Are there any LSA aircraft that are IFR certified? A LSA would be the perfect private commuter plane for an instrument rated private pilot.
If not, what are the most cost effective airplanes that are IFR certified? Is there anything cheaper than a C172?
Just to be clear: I am asking about aircraft that are IFR certified, meaning that they can be flown IFR in IMC conditions. I am also aware that there is a huge difference between different countries with regard to aircraft certification so my question is mainly about the U.S.
A quick websearch leads me to believe that you can fly a properly equipped LSA on an IFR flight plan (eg: being directed by ATC), but you cannot fly an LSA into IMC.
IMC and IFR are not the same thing, and LSA's may be equipped for IFR flight, but they cannot be certified for IMC flight.
There is at least one LSA that is approved for IFR flight: The Zodiac 650 (available as a kit, or a factory-built Special Light Sport Aircraft).
More broadly, you can operate light sport aircraft under IFR (in VMC or IMC) as long as it's permitted by the operating instructions. AOPA's Light Sport / Sport Pilot FAQ addresses this well, so I'll just steal their answer:
Can I fly a special light sport aircraft (SLSA) in IFR conditions or at night?
Only day/VFR conditions are specifically addressed in the ASTM consensus standards that govern the production of SLSA. Being that sport pilots and those exercising sport pilot privileges are limited to flying only in day/VFR conditions, this seems appropriate.
On the other hand, if an appropriately rated pilot (example: private pilot with an instrument rating) wants to fly SLSA under IFR or at night, the aircraft's operating limitations must allow it, and the aircraft must be equipped per 91.205 for VFR flight at night and/or IFR flight. Additionally, 91.327(d) requires all SLSA to be operated in accordance with the aircraft's operating instructions. Operating instructions differ from operating limitations in that the engine, airframe, and accessory manufacturers issue them; the FAA issues operating limitations.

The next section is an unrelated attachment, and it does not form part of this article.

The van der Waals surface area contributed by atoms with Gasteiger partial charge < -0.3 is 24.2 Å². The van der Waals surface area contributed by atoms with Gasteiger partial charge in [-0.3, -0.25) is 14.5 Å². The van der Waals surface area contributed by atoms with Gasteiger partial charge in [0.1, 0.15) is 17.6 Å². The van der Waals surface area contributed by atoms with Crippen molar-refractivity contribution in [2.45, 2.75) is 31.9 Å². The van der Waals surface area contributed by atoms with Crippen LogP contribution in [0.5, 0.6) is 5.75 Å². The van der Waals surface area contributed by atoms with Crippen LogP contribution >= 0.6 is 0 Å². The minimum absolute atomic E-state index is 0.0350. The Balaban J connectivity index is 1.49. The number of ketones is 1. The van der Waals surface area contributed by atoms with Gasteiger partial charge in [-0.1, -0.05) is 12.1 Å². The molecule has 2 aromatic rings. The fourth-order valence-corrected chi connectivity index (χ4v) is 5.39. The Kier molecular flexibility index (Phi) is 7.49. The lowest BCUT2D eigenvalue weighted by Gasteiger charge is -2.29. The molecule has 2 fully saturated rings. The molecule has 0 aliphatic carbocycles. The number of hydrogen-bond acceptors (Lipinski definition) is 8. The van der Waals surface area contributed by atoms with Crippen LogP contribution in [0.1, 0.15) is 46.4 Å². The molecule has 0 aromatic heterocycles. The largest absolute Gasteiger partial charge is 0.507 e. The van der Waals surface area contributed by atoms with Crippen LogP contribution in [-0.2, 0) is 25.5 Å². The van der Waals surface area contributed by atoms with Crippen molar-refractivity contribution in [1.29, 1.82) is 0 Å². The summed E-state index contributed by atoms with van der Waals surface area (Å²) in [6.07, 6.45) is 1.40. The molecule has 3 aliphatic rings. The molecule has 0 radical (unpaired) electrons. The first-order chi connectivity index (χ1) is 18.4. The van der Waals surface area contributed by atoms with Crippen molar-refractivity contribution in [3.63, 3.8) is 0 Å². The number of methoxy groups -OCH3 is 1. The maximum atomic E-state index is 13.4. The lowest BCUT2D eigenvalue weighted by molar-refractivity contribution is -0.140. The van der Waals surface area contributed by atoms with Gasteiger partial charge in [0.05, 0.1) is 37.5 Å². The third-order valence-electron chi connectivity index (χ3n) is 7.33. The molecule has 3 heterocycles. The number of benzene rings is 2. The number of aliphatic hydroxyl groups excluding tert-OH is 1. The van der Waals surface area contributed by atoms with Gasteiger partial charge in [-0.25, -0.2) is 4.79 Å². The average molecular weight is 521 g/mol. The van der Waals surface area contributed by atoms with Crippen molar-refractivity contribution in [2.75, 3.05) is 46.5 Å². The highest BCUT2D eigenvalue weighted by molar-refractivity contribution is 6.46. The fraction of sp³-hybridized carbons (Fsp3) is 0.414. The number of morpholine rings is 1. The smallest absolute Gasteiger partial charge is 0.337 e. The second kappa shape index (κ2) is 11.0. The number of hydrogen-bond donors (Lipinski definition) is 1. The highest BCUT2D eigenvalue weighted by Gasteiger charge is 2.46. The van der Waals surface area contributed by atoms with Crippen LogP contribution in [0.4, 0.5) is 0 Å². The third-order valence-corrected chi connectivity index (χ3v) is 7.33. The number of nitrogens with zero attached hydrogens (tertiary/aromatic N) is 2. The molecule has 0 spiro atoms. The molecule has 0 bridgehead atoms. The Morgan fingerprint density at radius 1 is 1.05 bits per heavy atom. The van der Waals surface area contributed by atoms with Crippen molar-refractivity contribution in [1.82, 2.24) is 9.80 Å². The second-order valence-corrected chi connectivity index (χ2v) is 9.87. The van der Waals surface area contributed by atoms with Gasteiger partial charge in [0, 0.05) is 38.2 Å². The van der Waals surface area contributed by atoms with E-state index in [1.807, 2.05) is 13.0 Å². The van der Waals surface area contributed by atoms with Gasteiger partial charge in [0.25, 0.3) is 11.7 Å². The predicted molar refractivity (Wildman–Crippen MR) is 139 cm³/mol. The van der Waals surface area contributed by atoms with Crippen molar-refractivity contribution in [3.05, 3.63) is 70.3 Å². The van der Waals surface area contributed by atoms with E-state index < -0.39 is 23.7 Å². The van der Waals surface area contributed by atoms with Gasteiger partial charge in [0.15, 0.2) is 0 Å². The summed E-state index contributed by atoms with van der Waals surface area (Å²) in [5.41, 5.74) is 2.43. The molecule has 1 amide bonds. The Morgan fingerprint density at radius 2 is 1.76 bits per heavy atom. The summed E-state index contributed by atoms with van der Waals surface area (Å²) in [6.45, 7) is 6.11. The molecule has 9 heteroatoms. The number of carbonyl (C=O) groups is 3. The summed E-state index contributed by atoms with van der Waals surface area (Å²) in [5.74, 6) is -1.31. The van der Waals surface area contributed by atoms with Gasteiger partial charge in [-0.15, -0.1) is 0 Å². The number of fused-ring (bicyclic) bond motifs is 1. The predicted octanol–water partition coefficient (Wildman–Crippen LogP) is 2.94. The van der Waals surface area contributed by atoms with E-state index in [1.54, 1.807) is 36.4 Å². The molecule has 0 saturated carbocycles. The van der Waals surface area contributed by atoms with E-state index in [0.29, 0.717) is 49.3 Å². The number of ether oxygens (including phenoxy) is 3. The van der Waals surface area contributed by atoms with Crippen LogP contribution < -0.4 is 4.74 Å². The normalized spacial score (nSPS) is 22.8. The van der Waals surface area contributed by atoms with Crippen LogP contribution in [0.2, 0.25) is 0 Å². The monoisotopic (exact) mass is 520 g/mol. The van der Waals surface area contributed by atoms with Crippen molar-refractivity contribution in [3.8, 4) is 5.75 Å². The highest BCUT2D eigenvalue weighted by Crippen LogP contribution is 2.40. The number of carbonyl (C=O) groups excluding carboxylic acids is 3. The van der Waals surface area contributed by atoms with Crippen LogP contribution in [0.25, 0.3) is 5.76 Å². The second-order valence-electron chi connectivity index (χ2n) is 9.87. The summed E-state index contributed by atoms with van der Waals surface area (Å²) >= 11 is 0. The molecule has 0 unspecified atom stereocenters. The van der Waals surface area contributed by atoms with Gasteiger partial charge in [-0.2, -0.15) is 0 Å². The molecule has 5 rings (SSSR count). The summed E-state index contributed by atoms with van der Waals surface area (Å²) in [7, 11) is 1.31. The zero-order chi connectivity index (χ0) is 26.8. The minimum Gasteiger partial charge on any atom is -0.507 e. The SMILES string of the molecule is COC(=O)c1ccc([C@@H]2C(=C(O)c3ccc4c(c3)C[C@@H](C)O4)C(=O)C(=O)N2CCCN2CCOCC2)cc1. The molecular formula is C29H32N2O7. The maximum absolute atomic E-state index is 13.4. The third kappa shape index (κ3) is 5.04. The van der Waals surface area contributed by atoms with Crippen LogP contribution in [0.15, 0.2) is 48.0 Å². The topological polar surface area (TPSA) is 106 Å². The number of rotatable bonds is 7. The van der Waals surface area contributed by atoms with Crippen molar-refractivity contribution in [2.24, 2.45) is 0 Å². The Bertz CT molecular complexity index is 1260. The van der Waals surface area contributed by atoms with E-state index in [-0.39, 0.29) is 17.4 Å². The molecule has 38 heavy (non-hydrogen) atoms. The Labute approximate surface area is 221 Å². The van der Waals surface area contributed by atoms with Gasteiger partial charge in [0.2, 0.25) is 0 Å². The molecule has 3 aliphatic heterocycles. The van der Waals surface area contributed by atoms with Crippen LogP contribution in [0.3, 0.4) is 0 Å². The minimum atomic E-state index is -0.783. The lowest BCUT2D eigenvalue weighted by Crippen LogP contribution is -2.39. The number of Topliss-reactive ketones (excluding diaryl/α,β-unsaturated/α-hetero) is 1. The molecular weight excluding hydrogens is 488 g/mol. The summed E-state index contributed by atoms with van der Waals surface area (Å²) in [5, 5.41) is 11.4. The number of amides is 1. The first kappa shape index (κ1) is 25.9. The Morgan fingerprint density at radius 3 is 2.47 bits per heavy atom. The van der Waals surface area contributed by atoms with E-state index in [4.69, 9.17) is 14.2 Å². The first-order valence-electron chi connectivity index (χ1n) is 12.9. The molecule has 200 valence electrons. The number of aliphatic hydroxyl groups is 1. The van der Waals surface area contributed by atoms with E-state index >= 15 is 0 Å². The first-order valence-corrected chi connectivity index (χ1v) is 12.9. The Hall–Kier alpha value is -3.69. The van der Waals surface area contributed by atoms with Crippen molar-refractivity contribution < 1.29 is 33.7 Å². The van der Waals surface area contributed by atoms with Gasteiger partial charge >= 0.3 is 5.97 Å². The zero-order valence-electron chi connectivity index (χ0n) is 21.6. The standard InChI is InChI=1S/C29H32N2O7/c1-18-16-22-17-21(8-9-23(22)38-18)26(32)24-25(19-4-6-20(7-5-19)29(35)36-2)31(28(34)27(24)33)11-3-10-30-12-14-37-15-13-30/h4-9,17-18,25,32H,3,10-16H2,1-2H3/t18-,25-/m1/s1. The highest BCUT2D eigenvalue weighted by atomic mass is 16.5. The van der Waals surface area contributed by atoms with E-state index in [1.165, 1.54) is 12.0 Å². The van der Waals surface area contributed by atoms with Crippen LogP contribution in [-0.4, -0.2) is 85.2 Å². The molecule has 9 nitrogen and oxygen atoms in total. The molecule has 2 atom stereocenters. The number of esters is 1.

An example of operating instructions is a SLSA equipped with a Rotax engine. Rotax's operating instructions prohibit the use of a Rotax engine at night or in IFR conditions unless it is the FAA type certificated engine (14 CFR part 33). Other engine, airframe, and accessory manufacturers might impose similar restrictions.
If you are appropriately rated and would like to operate a special light sport aircraft at night or under IFR, contact the manufacturer to determine if any provisions can be made.
(Note also that there were some rumors of the ASTM consensus standards changing at some point to require
DAY VFR ONLY placards on new Special Light-Sport Aircraft -- At this time I don't believe that's happened yet, but it might...)
Yes. As long as the pilot is IFR rated with a medical certificate and the aircraft is properly equipped. Including IFR certified lighting, avionics and power-plant.
The ASTM commitee voted to ban LSA flight into IMC, but that has not been approved by the FAA.
Are there any LSA aircraft that are IFR certified? A LSA would be the perfect private commuter plane for an instrument rated private pilot. If not, what are the most cost effective airplanes that are IFR certified? Is there anything cheaper than a C172? Just to be clear: I am asking about aircraft that are IFR certified, meaning that they can be flown IFR in IMC conditions. I am also aware that there is a huge difference between different countries with regard to aircraft certification so my question is mainly about the U.S.